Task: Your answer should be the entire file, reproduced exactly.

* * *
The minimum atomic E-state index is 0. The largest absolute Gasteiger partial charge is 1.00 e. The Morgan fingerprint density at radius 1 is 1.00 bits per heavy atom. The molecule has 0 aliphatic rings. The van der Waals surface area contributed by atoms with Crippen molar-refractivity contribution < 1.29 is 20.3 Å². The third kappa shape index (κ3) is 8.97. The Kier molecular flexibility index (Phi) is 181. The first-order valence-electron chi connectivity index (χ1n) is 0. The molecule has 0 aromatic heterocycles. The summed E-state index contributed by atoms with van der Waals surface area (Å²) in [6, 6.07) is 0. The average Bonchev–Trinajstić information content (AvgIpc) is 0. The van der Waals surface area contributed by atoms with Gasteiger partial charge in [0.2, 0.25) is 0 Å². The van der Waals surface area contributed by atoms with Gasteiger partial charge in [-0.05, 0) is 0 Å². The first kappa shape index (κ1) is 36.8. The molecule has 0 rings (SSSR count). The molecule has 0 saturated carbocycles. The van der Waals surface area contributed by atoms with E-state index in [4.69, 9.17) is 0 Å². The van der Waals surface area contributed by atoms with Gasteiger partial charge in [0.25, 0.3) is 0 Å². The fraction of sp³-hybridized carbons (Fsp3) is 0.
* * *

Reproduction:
The minimum atomic E-state index is 0. The largest absolute Gasteiger partial charge is 1.00 e. The Morgan fingerprint density at radius 1 is 1.00 bits per heavy atom. The molecule has 0 aliphatic rings. The van der Waals surface area contributed by atoms with Crippen molar-refractivity contribution < 1.29 is 20.3 Å². The third kappa shape index (κ3) is 8.97. The Kier molecular flexibility index (Phi) is 181. The first-order valence-electron chi connectivity index (χ1n) is 0. The molecule has 0 aromatic heterocycles. The summed E-state index contributed by atoms with van der Waals surface area (Å²) in [6, 6.07) is 0. The average Bonchev–Trinajstić information content (AvgIpc) is 0. The van der Waals surface area contributed by atoms with Gasteiger partial charge in [0.2, 0.25) is 0 Å². The van der Waals surface area contributed by atoms with Gasteiger partial charge in [-0.05, 0) is 0 Å². The first kappa shape index (κ1) is 36.8. The molecule has 0 rings (SSSR count). The molecule has 0 saturated carbocycles. The van der Waals surface area contributed by atoms with E-state index in [4.69, 9.17) is 0 Å². The van der Waals surface area contributed by atoms with Gasteiger partial charge in [0.25, 0.3) is 0 Å². The fraction of sp³-hybridized carbons (Fsp3) is 0.